Tuesday, February 06, 2007

Savage, Bizarre, Hellish and Beautiful:
National Geographic Channel Explores The Galapagos

Erupting Volcanoes, Giant Tortoises, Leaping Lizards, Breathtaking Views, Diving Birds and Rarely Filmed Sites and Creatures. Go Inside This Living Laboratory of Evolution.

“The natural history of this archipelago is very remarkable: it seems to be a little world within itself; the greater number of its inhabitants, both vegetable and animal, being found nowhere else.”

— Charles Darwin

Miles off the coast of South America emerge the peaks of enormous undersea volcanoes. Dynamic dots of land forever on the move, isolated from the rest of the world, they are a place where time has stood still. Savage, bizarre, unique and unforgiving, they are the unparalleled biological laboratory that first inspired Charles Darwin’s theories of evolution. These islands are the Galápagos.

On Sunday, March 18, 2007, at 8 p.m. ET/PT, the National Geographic Channel (NGC) takes you to these islands that changed the world in a stunning three-hour high-definition event. Almost three years in the making, culled from more than 300 hours of high-definition (HD) footage, Galápagos is the first in-depth, full-access film made in over 20 years about these 13 extraordinary islands and the wondrous array of wildlife that calls them home. This special also takes viewers back millions of years to the eruptions that created these islands and deep inside the geological conveyor belt that keeps them on the move today.

With incredible access to the islands, Galápagos features sites, creatures and events rarely caught on film. State-of-the-art underwater cinematography, breathtaking aerial footage and time-lapse photography show a pristine oasis thriving in our modern world. From land, sea and air, Galápagos features some of the most amazing creatures and some of the most magnificent vistas on the planet.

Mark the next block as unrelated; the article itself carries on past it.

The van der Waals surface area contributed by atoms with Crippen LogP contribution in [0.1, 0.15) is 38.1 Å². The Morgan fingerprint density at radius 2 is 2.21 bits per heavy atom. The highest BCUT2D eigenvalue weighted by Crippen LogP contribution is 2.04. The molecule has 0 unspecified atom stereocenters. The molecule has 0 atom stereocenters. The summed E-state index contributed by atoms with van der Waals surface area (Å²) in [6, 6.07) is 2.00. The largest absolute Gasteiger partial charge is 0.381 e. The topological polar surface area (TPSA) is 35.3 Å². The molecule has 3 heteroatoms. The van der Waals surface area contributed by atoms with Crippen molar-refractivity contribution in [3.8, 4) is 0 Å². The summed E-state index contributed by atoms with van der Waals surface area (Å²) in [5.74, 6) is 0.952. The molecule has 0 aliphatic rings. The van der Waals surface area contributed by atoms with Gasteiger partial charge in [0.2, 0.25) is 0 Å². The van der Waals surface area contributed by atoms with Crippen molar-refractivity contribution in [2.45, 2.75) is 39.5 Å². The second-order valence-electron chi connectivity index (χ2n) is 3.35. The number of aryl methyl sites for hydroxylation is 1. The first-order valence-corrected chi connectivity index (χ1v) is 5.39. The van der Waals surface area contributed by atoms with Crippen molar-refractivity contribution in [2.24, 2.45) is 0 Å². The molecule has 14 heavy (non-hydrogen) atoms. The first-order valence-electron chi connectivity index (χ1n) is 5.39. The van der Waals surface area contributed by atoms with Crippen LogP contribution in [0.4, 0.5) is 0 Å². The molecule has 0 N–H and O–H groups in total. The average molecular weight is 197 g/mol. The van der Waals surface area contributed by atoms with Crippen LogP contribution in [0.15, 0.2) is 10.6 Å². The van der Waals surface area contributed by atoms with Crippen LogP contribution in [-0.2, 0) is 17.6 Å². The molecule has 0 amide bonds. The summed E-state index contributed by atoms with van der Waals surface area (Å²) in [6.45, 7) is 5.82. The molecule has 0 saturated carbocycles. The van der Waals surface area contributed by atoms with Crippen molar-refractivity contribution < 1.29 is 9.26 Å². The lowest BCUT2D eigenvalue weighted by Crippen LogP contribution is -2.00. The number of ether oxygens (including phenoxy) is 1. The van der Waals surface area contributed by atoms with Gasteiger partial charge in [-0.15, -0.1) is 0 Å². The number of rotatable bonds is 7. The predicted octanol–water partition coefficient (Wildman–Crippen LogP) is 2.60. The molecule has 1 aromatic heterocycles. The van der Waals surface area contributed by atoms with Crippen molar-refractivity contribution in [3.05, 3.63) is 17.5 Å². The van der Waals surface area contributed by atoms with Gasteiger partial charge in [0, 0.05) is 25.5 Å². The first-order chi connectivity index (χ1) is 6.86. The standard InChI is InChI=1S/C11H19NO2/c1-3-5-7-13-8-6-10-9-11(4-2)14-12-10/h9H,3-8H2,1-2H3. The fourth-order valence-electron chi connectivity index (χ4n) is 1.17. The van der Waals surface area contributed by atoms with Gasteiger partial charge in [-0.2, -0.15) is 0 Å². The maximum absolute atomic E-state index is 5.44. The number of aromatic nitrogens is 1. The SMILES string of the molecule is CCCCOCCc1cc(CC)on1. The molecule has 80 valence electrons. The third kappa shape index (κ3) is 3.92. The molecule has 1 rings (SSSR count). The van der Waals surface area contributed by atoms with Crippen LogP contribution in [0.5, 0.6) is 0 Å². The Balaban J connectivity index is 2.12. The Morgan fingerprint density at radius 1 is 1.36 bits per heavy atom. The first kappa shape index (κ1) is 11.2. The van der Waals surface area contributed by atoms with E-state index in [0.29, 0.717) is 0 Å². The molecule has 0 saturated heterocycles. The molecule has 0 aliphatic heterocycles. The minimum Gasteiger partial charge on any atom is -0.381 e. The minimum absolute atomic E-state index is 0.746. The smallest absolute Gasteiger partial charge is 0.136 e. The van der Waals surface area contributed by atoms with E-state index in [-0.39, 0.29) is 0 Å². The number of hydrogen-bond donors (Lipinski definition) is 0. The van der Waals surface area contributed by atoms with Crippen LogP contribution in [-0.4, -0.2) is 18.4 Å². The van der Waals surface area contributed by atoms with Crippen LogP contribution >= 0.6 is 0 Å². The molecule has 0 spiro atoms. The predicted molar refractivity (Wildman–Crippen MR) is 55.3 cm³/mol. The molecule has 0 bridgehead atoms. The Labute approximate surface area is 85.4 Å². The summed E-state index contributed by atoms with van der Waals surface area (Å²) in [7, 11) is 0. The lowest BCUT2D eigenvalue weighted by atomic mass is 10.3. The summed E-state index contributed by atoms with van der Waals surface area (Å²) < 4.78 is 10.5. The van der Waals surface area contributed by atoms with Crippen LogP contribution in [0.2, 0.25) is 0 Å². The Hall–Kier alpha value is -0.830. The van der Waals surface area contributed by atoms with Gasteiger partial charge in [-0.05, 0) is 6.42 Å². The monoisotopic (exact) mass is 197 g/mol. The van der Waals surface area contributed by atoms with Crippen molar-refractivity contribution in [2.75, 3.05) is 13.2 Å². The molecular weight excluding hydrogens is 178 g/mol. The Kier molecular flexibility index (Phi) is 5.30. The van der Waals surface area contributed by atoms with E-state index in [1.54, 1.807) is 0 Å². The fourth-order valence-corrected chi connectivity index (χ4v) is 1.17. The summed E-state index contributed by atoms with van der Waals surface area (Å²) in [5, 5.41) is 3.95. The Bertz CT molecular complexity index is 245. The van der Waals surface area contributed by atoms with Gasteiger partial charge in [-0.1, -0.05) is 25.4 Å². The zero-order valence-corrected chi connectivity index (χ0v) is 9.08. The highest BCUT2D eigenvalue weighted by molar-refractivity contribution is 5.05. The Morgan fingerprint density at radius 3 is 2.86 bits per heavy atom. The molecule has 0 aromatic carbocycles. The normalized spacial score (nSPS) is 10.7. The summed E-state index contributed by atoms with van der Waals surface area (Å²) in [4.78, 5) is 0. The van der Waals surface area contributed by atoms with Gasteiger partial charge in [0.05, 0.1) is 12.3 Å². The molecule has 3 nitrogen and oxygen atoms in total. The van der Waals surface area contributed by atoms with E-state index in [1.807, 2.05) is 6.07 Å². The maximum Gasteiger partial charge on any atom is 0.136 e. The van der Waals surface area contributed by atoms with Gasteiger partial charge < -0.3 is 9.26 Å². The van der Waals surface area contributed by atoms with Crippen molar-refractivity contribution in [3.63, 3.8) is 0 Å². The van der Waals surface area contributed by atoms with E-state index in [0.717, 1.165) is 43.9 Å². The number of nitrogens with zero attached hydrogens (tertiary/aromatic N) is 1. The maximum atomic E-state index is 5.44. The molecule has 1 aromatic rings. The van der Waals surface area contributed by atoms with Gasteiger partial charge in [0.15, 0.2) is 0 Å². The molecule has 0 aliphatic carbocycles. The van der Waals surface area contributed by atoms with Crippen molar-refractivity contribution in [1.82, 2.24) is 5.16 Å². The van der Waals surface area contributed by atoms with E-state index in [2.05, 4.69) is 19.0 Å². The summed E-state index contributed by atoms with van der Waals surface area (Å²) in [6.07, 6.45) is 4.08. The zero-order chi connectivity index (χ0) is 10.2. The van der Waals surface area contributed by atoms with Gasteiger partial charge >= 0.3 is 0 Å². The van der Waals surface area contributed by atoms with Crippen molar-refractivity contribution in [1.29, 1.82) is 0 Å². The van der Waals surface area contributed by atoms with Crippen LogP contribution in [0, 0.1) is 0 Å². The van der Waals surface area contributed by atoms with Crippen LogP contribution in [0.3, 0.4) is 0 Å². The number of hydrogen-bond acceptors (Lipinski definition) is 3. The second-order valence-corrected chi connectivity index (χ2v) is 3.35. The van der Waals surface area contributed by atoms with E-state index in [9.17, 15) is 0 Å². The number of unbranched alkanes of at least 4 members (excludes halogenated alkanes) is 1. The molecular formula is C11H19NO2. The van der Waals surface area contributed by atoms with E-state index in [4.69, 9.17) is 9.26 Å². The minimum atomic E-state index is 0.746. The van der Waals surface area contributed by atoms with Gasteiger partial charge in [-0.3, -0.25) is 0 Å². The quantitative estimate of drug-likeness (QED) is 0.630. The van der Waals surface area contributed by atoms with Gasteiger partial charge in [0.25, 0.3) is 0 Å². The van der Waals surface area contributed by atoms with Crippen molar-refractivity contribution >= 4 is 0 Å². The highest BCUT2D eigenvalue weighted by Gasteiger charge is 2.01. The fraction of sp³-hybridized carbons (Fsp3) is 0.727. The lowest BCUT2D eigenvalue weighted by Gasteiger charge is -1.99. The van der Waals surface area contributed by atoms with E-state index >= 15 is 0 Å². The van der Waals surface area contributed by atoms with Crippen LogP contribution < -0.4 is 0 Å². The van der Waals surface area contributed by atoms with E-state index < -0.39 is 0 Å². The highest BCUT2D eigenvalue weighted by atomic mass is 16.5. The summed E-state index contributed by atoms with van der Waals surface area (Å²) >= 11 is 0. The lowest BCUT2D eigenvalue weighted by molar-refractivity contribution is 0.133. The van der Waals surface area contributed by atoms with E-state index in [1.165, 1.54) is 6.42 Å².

“There has not been a comprehensive film about the Galápagos in over 20 years,” said producer Patrick Morris. “We spent 18 months straight shooting in the Galápagos, with access to the most remote areas, rarely seen by visitors. The results are absolutely breathtaking.”

Ninety-five percent of the prehuman biodiversity of the Galápagos remains intact, and no other island ecosystem comes close to this pristine achievement. From the first documented visit in 1535 to Darwin’s historic 1835 expedition to the modern-day tourist invasion, Galápagos brings to life the history of these islands and highlights current efforts to preserve their natural balance.

Scale the majestic mountains to find some of the world’s most bizarre creatures living on the lava-coated crust. Follow blue-footed boobies that dive deep beneath the ocean from 80 feet in the air; primitive iguanas that roam high atop volcanic rock; giant tortoises weighing as much as 600 pounds scaling the landscape; short-eared owls on their hunt for seabirds; and “dragons” that slither on the shores from the sea. And observe the distinct types of finches that greeted Darwin years ago, each with a beak that has uniquely evolved from a common ancestor to enable the birds to thrive on different foods found on the main islands of the archipelago. Darwin’s monumental theory of evolution — developed from his observations on the Galápagos — revolutionized how mankind views its own origins and our relationship with the natural world around us.